I’m not trying to yank anyone’s chain, or call anyone to the mat for saying they ARE differentiating with a large number of kids. I just know how difficult it is and wonder how in the world it can be implemented completely. Maybe there is an answer to teaching in over-crowded schools and giving each kid exactly what he needs…I just couldn’t do it.


This little guy is working on sight words, but struggles holding a pencil. Here he is using fine motor skills in transferring small items through a funnel.


In my mind, you have to have small classes. You have to know your kids…everything about those kids. Then, and only then, can you really set up a classroom that works for every kid at every ability. Small classes…tiny, tiny classes. That’s where it’s at!


Happy Teaching

Have your Pre-K Students Write Their Own Biographical Sketches

If you’ve read my blog, you know I am PASSIONATE about writing. And, my move from secondary ed to Pre-K did not dim that passion. I have, however, had to make many changes in my methodology. This week I am attempting to have my kiddos write their own book…i.e., The Book of Carter. Here’s my reasoning behind the task and how it turned out…


My kids love to tell me about themselves; and I love to hear about them. I thought that this natural conversation would be an easy walk into writing. It was! You can see by my pictures below that my kids had a TON to say about their lives! I encouraged three areas to write about: Their favorite colors, their favorite animals, and how they like to spend their time. As you can see, two of my kiddos can write letters, while the others are still in a more symbolic stage. You’ll notice that I also incorporated some fine motor skills in the lacing (binding) of the books. It was F-U-N and I hope this continues to encourage writing in my little ones.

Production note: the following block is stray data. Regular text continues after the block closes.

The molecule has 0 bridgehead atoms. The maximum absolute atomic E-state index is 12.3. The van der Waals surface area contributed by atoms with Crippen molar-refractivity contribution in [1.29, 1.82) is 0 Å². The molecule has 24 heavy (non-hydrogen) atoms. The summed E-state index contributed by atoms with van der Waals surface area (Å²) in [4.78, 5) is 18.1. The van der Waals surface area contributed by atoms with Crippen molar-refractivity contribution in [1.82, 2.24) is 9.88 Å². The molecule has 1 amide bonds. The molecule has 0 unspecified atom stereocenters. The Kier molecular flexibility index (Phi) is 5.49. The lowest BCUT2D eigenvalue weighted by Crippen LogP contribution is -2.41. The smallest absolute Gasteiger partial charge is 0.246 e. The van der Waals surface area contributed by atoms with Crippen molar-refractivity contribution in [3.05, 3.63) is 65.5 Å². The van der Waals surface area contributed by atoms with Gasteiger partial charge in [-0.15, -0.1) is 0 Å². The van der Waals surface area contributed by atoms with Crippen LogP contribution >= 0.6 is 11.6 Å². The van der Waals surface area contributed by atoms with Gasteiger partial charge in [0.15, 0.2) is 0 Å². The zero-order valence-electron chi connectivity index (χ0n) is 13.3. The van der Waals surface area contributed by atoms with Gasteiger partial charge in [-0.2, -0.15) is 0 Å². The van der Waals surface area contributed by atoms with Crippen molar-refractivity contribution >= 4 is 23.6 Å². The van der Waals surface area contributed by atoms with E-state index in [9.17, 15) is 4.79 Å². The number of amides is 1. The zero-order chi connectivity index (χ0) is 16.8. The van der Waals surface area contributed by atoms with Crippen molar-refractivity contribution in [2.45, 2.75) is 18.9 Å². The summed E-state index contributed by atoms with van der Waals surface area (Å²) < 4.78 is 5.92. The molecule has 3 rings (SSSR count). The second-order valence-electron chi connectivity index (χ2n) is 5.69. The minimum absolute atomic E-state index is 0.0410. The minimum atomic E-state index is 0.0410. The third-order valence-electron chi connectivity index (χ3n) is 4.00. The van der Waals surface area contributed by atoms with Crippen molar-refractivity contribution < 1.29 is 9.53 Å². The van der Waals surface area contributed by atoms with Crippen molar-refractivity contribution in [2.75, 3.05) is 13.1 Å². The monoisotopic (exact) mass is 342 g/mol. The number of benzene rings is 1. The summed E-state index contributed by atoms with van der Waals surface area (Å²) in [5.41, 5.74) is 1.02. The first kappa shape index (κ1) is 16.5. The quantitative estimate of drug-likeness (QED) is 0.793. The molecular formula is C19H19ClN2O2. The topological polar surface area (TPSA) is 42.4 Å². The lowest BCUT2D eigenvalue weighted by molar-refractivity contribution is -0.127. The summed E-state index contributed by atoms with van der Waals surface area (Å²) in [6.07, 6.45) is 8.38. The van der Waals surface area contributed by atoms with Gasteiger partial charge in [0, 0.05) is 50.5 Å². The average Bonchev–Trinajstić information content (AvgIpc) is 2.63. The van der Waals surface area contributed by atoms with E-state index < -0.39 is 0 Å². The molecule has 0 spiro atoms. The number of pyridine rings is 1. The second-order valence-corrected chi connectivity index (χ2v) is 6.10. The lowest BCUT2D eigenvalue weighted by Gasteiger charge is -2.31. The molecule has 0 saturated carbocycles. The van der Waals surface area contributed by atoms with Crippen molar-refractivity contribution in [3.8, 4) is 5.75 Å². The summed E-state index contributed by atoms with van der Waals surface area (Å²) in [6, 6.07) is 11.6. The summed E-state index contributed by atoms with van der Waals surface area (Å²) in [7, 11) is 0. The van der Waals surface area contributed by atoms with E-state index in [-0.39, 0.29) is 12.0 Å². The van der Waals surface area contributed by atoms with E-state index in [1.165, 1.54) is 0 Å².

3 year old student lacing his book…his letters are on the bottom right.


4 year old binding his book…his name is clearly written (twice!).


4 year old…she wrote “I love you” on the back of her book.


4 year old student…she wrote “favorite” and then displayed her favorite colors.


Happy Teaching!



There is No One More Green than a Teacher

Recycling and reusing. We hear this ALL the time, but I’ve realized that it is now my mantra as a preschool teacher! These kiddos use resources, and A LOT of them. Here are just a few ways I utilize reusing objects from my everyday life to teach children:

Fine motor skills; using an old baby formula tub and scoop. The children loved scooping rice from the container into an old ice cube tray.


An old frame without the broken glass was reused to take our “First Day” pictures.


We literally crafted with trash! We first looked for the recycle symbol and learned that many things can be recycled. We decided to reuse in this instance though and made crafts from trash:)

We reuse old cookie sheets as magnetic letter holders…I had an old one and found a few at yard sales.

Happy Teaching!